January 19, 2005

The Centre of the Universe


University Parks, Oxford, June 2005 -> "The Centre of the Universe" . . .

The physical form of “The Centre of the Universe” is a spiral tower supporting a radio dish. It is both a sculptural object set in the landscape and a working radio telescope, tuned to 1420 Mhz, the emission frequency of neutral hydrogen.

The tower, in the region of 40 feet high, draws connections between the Tower of Babel, Konstantin Tsiolkovsky’s space elevator and Vladimir Tatlin’s monument to the Third International, a line through history seeking to reach into the cosmos, encompassing towers built around a spiral form.

The spiral, recurring at all scales in the physical world from the structure of galaxies down to the microscopic twist of dna, manifests itself in the telescope in the helical winding of the antenna and the tower upon which the dish sits.

Furthermore, the tower and the dish upon it represent historical extremes of astronomical observation. The Tower of Babylon was a ziggurat, towers from whose summits the path of the constellations would be charted so as to predict, among other things, the change of seasons, the time to plant crops. The dish represents the current technology for collecting information from outer space lying outside the optical window in the electro magnetic spectrum.

Hydrogen represents the universe at the extremes of scale. On the one hand it is the smallest and simplest atom, a proton orbited by a single electron, on the other, its radio emissions are used to chart the structure of the universe on the largest of scales.
1420 Mhz is also the frequency monitored by SETI – a group dedicated to trying to detect extra terrestrial intelligence.

The work takes its title from my understanding that regardless as to whether the universe is finite or infinite it has no central point and therefore all points have an equal claim to such a position. Thus the universe is seen as a decentralized network of points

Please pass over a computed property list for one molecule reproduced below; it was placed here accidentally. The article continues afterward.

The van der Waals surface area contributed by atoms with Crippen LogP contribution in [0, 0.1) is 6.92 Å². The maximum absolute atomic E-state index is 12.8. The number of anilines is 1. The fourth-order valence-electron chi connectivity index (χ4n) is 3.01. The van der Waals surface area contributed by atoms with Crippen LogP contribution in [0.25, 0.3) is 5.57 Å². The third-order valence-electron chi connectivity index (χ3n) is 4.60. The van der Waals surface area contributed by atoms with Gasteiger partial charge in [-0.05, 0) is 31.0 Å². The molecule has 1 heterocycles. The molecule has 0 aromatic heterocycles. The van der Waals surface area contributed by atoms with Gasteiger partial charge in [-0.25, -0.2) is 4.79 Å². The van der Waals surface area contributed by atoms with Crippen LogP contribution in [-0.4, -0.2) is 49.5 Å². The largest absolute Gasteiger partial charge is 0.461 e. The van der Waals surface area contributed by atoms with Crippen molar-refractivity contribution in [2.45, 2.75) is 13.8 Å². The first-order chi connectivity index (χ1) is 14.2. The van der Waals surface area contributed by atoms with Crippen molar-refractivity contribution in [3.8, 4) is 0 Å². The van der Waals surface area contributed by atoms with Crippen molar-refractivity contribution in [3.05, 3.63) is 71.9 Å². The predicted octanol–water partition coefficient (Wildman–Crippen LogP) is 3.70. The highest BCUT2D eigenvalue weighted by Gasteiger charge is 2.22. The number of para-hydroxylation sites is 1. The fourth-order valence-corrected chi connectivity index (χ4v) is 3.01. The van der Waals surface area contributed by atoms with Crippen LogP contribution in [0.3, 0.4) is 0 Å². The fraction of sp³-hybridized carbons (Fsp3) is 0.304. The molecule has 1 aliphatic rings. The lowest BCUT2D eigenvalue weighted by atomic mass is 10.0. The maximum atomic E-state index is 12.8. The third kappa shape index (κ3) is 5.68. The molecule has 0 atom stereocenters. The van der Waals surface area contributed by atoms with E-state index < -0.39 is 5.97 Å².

Taken together with the notion that all human beings may claim to be the centre of the universe, in that each and everyone perceives the universe as existing around them, the title seeks to add a dimension to the work at its particular location, its individual central point.

Observation is central to human interaction and to the construction of reality. As an observatory the work relates to the ways in which developing observational technologies (optical and radio) and theories of time and space, in the context of astronomical observation, play their part along with socio economic conditions in changing these constructions. Furthermore observation is as integral to the practice of the artist as it is to the astrophysicist. I’m interested in the ways in which artist and scientist, far from being practitioners in mutually exclusive disciplines, observe different dimensions of a common ground, where a complete description of physical phenomena needs to encompass both their fundamental physical laws and a more subjective exploration of it with in a wider network of relationships.

The tower and the dish establish a connection between its location on earth and the universe at large, a wiring together, the tower reaching upwards to the stars, while the dish waits passively to receive photons emitted up to 15 billion years ago, to be detected by a blip on a computer screen, a burst of noise from a speaker.

Posted by Jem Finer at January 19, 2005 11:32 PM